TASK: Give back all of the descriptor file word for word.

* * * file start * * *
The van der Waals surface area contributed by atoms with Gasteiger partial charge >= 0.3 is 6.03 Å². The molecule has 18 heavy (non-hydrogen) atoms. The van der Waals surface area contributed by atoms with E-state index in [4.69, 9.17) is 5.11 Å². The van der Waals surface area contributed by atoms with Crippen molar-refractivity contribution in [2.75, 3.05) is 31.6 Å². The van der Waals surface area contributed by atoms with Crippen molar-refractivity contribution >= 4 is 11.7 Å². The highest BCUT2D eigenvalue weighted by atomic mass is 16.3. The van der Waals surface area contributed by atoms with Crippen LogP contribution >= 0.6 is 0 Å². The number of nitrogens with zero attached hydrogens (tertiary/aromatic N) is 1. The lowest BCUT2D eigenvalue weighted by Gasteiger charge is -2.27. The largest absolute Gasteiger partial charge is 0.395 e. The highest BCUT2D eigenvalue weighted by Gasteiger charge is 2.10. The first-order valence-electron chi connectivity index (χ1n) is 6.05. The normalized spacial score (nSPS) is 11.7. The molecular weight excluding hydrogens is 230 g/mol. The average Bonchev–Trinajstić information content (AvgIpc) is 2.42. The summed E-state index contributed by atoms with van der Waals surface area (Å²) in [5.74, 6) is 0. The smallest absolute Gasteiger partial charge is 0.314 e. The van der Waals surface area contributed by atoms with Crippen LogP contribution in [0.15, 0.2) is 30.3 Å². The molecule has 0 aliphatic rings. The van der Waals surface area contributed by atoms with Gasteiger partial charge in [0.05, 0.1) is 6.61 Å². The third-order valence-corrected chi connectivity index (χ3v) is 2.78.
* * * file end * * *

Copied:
The van der Waals surface area contributed by atoms with Gasteiger partial charge >= 0.3 is 6.03 Å². The molecule has 18 heavy (non-hydrogen) atoms. The van der Waals surface area contributed by atoms with E-state index in [4.69, 9.17) is 5.11 Å². The van der Waals surface area contributed by atoms with Crippen molar-refractivity contribution in [2.75, 3.05) is 31.6 Å². The van der Waals surface area contributed by atoms with Crippen molar-refractivity contribution >= 4 is 11.7 Å². The highest BCUT2D eigenvalue weighted by atomic mass is 16.3. The van der Waals surface area contributed by atoms with Crippen LogP contribution >= 0.6 is 0 Å². The number of nitrogens with zero attached hydrogens (tertiary/aromatic N) is 1. The lowest BCUT2D eigenvalue weighted by Gasteiger charge is -2.27. The largest absolute Gasteiger partial charge is 0.395 e. The highest BCUT2D eigenvalue weighted by Gasteiger charge is 2.10. The first-order valence-electron chi connectivity index (χ1n) is 6.05. The normalized spacial score (nSPS) is 11.7. The molecular weight excluding hydrogens is 230 g/mol. The average Bonchev–Trinajstić information content (AvgIpc) is 2.42. The summed E-state index contributed by atoms with van der Waals surface area (Å²) in [5.74, 6) is 0. The smallest absolute Gasteiger partial charge is 0.314 e. The van der Waals surface area contributed by atoms with Crippen LogP contribution in [0.15, 0.2) is 30.3 Å². The molecule has 0 aliphatic rings. The van der Waals surface area contributed by atoms with Gasteiger partial charge in [0.05, 0.1) is 6.61 Å². The third-order valence-corrected chi connectivity index (χ3v) is 2.78.